Invasibility of three major non-native invasive shrubs and associated factors in Upper Midwest U.S. forest landsAuthor(s): W. Keith Moser; Zhaofei Fan; Mark H. Hansen; Michael K. Crosby; Shirley X. Fan
Source: Forest Ecology and Management. 379: 195-205.
Publication Series: Scientific Journal (JRNL)
Station: Rocky Mountain Research Station
View PDF (2.0 MB)
We used non-native invasive plant data from the US Forest Service’s Forest Inventory and Analysis (FIA) program, spatial statistical methods, and the space (cover class)-for-time approach to quantify the invasion potential and success ("invasibility") of three major invasive shrubs (multiflora rose, non-native bush honeysuckles, and common buckthorn) in broadly classified forest-type groups in seven Upper Midwest states. Smoothed maps of presence and cover percent showed a strong clustering pattern for all three invasive shrubs despite their different ranges. The species are clustered around major cities or urban areas (e.g., Chicago, Illinois, and Des Moines, Iowa), indicating the potential role humans played in their invasion and spread on the landscape and throughout the Midwest. Conditional inference tree (ctree) models further quantified the significant factors contributing to the observed regional patterns: for distribution of multiflora rose, percentage of forest cover in the county (measuring human disturbance intensity) and stand density index; for distribution of common buckthorn, distance to major highways. Non-native bush honeysuckles were not associated with any disturbance and site/stand variables except for latitude and longitude. The infested FIA plots by cover class were positively associated in space, signifying a concentric-like spread trend from previously infested sites (hot spots) to surrounding areas. By forest-type groups or as a whole, the three species spread slowly at earlier stages, but recently have increased significantly in presence/ expansion. Oak/hickory and elm/ash/cottonwood forests were more susceptible to the three invasive shrubs compared to other forests. We recommend that resource managers and planners prescribe control and mitigation treatments for non-native invasive plants by forest types and spatial locations close to highways and residences.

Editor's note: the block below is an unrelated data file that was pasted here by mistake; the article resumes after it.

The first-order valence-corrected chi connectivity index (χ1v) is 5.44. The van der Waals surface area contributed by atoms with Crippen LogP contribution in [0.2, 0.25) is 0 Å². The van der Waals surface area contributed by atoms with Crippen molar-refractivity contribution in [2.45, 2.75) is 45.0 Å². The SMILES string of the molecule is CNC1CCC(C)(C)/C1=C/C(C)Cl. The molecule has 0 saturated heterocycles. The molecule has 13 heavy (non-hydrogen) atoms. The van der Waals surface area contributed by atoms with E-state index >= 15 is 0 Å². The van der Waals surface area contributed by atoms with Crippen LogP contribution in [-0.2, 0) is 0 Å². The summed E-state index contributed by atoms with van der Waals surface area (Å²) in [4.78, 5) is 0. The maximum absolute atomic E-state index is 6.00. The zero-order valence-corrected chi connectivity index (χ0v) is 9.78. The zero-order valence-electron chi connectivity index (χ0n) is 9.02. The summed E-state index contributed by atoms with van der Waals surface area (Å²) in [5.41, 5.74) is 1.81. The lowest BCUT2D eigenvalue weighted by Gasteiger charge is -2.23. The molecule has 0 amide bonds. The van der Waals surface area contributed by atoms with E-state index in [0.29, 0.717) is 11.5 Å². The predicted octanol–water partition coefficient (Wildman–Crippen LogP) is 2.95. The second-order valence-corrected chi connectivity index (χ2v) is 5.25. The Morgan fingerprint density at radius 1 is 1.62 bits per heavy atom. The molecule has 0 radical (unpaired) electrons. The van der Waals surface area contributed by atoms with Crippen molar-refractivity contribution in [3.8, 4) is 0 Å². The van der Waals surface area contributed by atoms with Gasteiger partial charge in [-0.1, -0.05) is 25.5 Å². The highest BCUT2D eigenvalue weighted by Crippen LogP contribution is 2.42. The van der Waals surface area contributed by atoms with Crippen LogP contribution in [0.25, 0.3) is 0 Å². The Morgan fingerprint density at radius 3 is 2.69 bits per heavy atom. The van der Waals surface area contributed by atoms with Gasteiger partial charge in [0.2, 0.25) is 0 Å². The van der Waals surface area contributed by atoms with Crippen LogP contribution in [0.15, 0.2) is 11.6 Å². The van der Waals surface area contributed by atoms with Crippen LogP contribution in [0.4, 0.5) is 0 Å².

- You may send email to firstname.lastname@example.org to request a hard copy of this publication.
- (Please specify exactly which publication you are requesting and your mailing address.)
- We recommend that you also print this page and attach it to the printout of the article, to retain the full citation information.
- This article was written and prepared by U.S. Government employees on official time, and is therefore in the public domain.
Moser, W. Keith; Fan, Zhaofei; Hansen, Mark H.; Crosby, Michael K.; Fan, Shirley X. 2016. Invasibility of three major non-native invasive shrubs and associated factors in Upper Midwest U.S. forest lands. Forest Ecology and Management. 379: 195-205.
Keywordsinvasion potential, exotic species, FIA
- An assessment of common buckthorn in northern U.S. forests
- The association of two invasive shrubs, common buckthorn (Rhamnus cathartica) and Tartarian honeysuckle (Lonicera tatarica), with oak communities in the midwestern United States
- Species composition and structure of regenerated and remnant forest patches within an urban landscape
XML: View XML